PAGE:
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  • Getting to Green

    An administrator pushes, on a shoestring budget, to move his university and the world toward a more sustainable equilibrium.

December 22, 2008 - 7:39am

A recent "Grand Avenue" cartoon shows a grandmother and two kids standing in front of a store window. One kid says, "Look, it's 'A Charlie Brown Christmas' DVD!" Grandma says, "Yes, it's about the over-commercialization of Christmas." The other kid says, " Cool! Let's buy it!"

In a single panel, cartoonist Steve Breen has cut to the heart of our most unsustainable behaviors. Not just at Christmas (although even more so at this time of year), but always. Maybe it's true that human impact on climate goes back to the dawn of agriculture, but the biggest impacts are recent and current. The drive for more, and bigger, and better than the other guy's ... the conditioned reflex which causes us to feel we need (not just want) solutions to problems we didn't even know we had yesterday ... the twisted self-image that we are what we can afford to own, and what we do to get the money (or more recently, the consumer credit) to allow us to afford it, all of these are the defining characteristics of the consumption-driven economy which is, itself, the defining characteristic of modern global society. (That's why sustainability isn't just a climatological problem -- it's inherently economic and sociological as well as ecological.)

Most of the graphs we've all seen (the so-called "hockey stick" curve, in its various incarnations) chart the passage of time along the x-axis, because time is the only dimension along which we've been able to measure greenhouse gas concentrations. But concentrations are the net result of inputs (emissions) and outputs (sequestrations), which aren't global -- each one of them is local. The technology to map localized emissions, sequestrations and concentrations is just about to come on line. While the maps it produces will tell us a lot that we already know, the visual impact should still be huge. Think about the famous photograph of Earth taken by the crew of Apollo 17 -- we all knew that our world was a spherical planet in the midst of a lot of dark, cold space, but once we saw that picture, we knew it on an entirely different level. Right now, we all know that North Americans, closely followed by Australians, emit the most greenhouse gases per person. Once we see it mapped, though, we'll know it far better, and far more profoundly.

Those of us who are contributing the most to the ecological problem are those of us with the culturally-fostered inclination to consume ever more and better, and the wide-open spaces to enable our fulfillment of it. (One of the things we already know is that even a homeless person in the USA creates more greenhouse gas emissions than the average human being worldwide ... by a factor of two!)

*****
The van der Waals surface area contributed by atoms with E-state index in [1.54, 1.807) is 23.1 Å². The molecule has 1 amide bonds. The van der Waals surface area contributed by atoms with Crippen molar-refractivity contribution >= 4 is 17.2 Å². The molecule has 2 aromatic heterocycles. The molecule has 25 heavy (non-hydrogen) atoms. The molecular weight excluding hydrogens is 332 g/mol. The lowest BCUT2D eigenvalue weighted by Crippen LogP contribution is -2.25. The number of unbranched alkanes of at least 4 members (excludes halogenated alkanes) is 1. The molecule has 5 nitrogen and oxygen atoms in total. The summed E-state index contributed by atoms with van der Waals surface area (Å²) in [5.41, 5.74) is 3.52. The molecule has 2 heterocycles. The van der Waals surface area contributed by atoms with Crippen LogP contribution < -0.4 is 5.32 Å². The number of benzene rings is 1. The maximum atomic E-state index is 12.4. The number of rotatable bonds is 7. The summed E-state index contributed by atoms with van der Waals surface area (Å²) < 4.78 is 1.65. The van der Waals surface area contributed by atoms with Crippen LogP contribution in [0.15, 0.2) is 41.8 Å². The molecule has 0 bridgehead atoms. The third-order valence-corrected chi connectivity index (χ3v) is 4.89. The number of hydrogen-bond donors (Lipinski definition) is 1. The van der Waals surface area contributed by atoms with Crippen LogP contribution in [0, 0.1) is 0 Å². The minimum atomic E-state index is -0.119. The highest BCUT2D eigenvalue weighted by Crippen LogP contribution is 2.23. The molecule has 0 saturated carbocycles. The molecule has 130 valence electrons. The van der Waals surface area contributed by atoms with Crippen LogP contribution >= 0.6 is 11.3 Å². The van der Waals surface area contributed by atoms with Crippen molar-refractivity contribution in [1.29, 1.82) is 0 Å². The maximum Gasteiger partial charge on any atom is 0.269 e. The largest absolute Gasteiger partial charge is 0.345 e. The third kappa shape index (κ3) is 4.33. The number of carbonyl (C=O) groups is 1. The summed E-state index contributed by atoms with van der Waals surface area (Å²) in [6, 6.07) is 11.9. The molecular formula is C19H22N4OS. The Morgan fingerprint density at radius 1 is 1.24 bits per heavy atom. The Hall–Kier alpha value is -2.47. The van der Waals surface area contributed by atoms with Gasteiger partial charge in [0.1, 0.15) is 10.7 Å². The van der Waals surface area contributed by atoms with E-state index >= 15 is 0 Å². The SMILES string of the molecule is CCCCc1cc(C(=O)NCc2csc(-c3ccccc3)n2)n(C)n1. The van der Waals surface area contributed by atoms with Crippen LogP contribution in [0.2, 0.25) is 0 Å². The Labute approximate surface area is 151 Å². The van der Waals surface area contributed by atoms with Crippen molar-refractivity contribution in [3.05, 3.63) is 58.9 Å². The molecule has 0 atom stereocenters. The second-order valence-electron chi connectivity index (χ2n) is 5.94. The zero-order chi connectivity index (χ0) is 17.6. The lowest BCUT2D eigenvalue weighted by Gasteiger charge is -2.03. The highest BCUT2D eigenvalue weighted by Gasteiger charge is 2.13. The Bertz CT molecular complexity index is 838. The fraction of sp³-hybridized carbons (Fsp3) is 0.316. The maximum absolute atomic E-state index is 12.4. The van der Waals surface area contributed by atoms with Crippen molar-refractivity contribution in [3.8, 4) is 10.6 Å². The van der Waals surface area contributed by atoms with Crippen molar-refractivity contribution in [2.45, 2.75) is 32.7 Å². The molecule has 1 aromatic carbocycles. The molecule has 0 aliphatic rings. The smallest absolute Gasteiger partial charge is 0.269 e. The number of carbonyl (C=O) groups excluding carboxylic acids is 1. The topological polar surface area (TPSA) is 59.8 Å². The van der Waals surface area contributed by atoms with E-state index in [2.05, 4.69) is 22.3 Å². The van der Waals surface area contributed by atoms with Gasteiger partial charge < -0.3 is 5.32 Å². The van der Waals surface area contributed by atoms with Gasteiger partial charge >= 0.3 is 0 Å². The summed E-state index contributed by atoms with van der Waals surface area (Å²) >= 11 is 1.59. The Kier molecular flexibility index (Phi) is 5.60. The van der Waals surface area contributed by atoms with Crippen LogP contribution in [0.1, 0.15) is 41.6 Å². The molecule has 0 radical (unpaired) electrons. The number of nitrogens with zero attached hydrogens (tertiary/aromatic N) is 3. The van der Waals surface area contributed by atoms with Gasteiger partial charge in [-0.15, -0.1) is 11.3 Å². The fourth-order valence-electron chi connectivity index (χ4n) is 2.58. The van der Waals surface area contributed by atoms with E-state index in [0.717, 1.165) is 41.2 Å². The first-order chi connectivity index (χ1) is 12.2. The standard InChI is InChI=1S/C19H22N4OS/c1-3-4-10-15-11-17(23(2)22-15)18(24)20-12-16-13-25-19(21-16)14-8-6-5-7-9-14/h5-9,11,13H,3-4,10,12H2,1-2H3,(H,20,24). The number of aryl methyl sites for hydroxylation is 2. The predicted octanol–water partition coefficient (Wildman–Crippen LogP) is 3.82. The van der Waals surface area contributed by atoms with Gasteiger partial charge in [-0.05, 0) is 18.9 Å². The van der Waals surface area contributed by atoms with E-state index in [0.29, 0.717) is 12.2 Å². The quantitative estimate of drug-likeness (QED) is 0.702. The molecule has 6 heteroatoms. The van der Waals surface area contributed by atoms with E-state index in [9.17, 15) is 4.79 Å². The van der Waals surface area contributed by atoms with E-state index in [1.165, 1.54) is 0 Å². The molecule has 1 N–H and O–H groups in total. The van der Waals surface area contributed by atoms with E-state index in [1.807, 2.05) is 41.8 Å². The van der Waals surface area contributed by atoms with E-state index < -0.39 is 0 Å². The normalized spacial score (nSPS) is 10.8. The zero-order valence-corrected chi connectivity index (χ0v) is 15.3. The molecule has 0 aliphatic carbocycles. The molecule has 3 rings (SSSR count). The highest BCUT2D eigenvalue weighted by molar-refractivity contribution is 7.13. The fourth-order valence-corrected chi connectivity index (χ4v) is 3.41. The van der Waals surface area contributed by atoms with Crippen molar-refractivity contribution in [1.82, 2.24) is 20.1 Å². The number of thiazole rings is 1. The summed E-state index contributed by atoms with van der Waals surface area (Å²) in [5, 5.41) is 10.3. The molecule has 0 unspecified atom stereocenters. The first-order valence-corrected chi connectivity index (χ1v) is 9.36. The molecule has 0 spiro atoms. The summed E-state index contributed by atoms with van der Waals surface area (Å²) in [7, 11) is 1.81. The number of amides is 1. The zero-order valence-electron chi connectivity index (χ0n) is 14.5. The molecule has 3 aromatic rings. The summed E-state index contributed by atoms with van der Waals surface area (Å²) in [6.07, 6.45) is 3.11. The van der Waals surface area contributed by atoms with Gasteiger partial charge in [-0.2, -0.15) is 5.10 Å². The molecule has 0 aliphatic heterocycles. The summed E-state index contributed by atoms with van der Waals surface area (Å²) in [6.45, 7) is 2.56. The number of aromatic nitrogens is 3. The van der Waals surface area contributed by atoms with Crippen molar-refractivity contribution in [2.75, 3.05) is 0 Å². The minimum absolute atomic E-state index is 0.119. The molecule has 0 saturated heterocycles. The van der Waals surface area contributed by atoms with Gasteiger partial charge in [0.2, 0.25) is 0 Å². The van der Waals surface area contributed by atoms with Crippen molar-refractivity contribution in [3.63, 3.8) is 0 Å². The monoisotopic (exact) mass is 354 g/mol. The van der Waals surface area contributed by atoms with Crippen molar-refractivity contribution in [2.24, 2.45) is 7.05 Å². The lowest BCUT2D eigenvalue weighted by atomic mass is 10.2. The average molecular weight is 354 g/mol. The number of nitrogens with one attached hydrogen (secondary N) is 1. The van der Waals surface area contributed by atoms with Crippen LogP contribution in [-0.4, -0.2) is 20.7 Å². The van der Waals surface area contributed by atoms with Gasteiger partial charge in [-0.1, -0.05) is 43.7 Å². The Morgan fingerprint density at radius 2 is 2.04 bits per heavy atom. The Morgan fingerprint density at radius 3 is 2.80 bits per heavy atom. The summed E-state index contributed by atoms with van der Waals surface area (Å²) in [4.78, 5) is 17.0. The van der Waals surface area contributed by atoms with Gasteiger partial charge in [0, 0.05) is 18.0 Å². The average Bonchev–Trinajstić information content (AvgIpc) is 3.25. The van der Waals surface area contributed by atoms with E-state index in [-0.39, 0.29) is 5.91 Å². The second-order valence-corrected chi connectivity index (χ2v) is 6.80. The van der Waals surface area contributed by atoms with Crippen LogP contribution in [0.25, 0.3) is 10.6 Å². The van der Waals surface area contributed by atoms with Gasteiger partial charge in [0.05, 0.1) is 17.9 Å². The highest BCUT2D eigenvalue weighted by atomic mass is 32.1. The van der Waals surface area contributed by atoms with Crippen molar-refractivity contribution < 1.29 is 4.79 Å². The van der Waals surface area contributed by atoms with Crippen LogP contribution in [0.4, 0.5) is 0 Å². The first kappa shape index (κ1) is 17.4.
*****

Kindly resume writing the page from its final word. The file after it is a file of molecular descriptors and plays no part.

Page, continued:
The fault (dear Brutus) is not in our genes, but in our cultural environment. See the statistics on how many hours of television (read "advertising") a typical American is exposed to before (s)he reaches the age of reason. (I know the effects first hand -- the first printed word I could read was "Westinghouse" -- it's a long story.) Read the history about Henry Ford, Edward Bernays, and the birth of modern commercial propaganda (which is what advertising was called before the term took on its Nazi association in the public mind). Nature may not be blameless, but nurture has an awful lot to do with why we turned out the way we are.

This is the reason I opposed (and still oppose) shoveling public monies into the automobile industry. It wasn't just Ford Motor that was a major contributor to consumerism as an organizing principle, GM had a big hand in it, as well. And this isn't just at some time in the ancient past; the organizational structures and cultures of the American automobile industry are still based on artificial stimulation of consumer demand -- how else to explain the dizzying proliferation of mechanically-identical car models? The reason the US auto industry is in such trouble isn't just a set of engineering or production problems (although those haven't helped), it's systemic.

Way back when, GM chairman Charles Wilson famously said that "What's good for GM is good for America." Think about the logical chain which would cause that to be true, and then realize that the chain runs in both directions -- and with both positive and negative signs on its inputs. Turns out what's bad for GM (even if it's GM that's causing the bad thing to happen) is bad for America. And Americans. And the world.

Yes, we need a robust economic system. But we need an economic system based on fulfillment of actual needs, in a sustainable manner. And those needs must extend not just to consumers but also to laborers and to society in general. It's not an easy transition we need to make, and it won't happen in a single step ("orderly bankruptcy" or not). But if we get it right, there's peace on Earth, good will toward (wo)men at the end of the process. As well as an increased likelihood of those (wo)men being around for a few more millenia.



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